Next. Super simple. Seems to make — seems obvious, but make it a priority to respond to their questions. When my accountant has a question about a category, they email me and say, hey, it looks like these three — or these three transactions don’t have a category I recognize. Where would they go? And you’d say, oh, well, that’s a software product; or oh, that’s a — that was a networking event; or oh, that’s something I bought for my massage room. And then they can say, okay, great. I’ll categorize it appropriately. So be sure to respond quickly and make sure that you ask how they work. Typically, they’re going to email you questions, and you just respond back. So be responsive. Be quick to give them the data they need. That keeps your reports up to date and in real time.

Next, keep your data clean and current. So whether you’re using QuickBooks online or Wave or whatever it is, make sure that your bank feeds are working correctly. So when you set up QuickBooks online, for example, it’s going to ask you to link up your business bank account. When you do that, you log in, you sync it up, and then every night, it should sync up and get the latest transactions. Some banks don’t sync up automatically as well. For example, I’ve got one bank that every week I have to go in manually and just redo the sync because it doesn’t automatically do it. So if your bank is not as real time as it should be, hop in there once a week or so, run the sync, re-log in, and make sure you bring the transactions over so that your accountant has the most current data and is up to speed on what’s coming in and out.

Keep your receipts. There’s a lot of apps that we’ve talked about in the past for keeping receipts. There’s Evernote, there’s Google Drive, there’s Shoeboxed. QuickBooks online has a mobile app that you can use to scan your receipts and keep them. Any of those are fine, but just keep all your receipts for business. It’s really easy. I use Scannable, then I dump it into a cloud folder, and then a couple times a year I just move them into folders in Google Drive. It’s really easy. The hard part’s taken care of by me just hovering my phone over the receipt and snapping the photo of it, then I can just shred the receipt. So it’s really super simple. So keep your receipts. It’s rare that you’re going to have to comb through them to find something, but you want to have them there if your accountant has a question or if the IRS has a question, more importantly.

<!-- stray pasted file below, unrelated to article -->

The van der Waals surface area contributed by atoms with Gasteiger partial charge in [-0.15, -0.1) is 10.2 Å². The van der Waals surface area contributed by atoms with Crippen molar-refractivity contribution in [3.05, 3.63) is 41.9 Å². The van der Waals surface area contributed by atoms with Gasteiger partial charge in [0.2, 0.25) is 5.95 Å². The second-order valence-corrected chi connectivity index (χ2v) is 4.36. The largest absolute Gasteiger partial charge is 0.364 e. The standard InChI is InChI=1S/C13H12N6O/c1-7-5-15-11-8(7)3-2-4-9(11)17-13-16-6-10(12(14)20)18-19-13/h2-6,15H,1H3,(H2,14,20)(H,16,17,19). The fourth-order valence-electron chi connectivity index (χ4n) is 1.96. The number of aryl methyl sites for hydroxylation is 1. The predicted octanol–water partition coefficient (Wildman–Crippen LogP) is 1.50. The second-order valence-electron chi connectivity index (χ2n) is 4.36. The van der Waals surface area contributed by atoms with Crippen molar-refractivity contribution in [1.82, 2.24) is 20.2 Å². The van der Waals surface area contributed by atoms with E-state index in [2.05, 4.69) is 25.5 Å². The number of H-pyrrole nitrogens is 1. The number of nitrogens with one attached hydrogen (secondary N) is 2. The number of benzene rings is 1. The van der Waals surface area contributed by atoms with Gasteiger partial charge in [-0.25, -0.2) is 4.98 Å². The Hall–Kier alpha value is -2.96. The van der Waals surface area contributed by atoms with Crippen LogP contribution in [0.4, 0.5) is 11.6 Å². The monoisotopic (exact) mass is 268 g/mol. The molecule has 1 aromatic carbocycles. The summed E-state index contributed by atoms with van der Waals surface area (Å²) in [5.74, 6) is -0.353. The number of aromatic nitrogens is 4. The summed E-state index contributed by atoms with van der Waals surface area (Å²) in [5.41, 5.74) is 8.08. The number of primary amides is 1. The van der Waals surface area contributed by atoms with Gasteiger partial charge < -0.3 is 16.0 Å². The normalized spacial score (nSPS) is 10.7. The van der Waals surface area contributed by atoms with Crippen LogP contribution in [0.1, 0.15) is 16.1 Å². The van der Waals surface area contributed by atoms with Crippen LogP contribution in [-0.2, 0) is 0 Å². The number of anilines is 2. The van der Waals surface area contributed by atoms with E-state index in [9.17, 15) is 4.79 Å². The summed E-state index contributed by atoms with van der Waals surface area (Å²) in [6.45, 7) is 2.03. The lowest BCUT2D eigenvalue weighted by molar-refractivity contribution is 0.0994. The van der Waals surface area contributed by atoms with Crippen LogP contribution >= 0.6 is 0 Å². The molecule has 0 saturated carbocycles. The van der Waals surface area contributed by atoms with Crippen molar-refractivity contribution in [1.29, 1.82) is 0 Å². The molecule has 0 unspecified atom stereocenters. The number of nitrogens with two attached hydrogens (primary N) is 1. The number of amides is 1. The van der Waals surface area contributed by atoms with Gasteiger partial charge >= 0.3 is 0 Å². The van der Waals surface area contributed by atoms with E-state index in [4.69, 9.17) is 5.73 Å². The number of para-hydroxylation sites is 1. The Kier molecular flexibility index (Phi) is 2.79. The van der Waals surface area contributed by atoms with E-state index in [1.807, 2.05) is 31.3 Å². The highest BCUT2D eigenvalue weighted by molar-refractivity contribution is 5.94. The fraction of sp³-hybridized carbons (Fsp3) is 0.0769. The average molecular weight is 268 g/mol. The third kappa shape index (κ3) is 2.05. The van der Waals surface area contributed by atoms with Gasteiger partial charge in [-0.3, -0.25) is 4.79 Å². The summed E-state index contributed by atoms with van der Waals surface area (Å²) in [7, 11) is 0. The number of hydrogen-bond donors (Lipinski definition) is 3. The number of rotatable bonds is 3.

Next, don’t mix business and personal transactions. I’ve talked to a lot of business owners that they are a little loosey-goosey with how they run their money. They do personal — they — personal purchases go out of a business account sometimes, or business purchases go out of a personal account of like, oh, well, I’ll just figure it out later. No, no, no. Separate business purchases from personal purchases, and income as well. When you get money in for your massage business, it goes in your business account. When you pay for something for your massage business, it’s paid for out of your business account. You don’t mix that with personal. That is going to mess up your accounting. It’s going to cause issues. It’s going to cause issues with taxes. It’s just not a good idea. So keep everything separate. Be very, very clean. Have a big, strong barrier between your business finances and your personal finances, aside from obviously paying yourself. That’s money going one way to the other.

Next, ask them to calculate your quarterly statements — or quarterly estimates, I’m sorry. So this is a little bit of a challenge I’ve noticed, for some, is paying your quarterly estimates. Quarterly estimates are a few times a year. If you are self-employed, you need to pay a certain amount of money into — or to the IRS to basically pay your taxes that are estimated for the year. You don’t want to wait until the end of the year or the — or tax time to pay that one big tax bill. The IRS asks you to pay a few times throughout the year in advance. Well, it’s not really in advance because you’ve been paid the money.

So you want to be sure you get those calculated correctly. It’s very hard to get exact, but a good accountant will be able to look at your previous history, look at your projections, you know, estimates for the income for the year, and they’ll say, hey, you should pay this much every quarter for your estimated taxes. There’s ways you can calculate it yourself, but a good accountant will do that for you, and they’re used to doing it and it will make it easy for you. They’ll give you a little paper that says, hey, every quarter pay this much.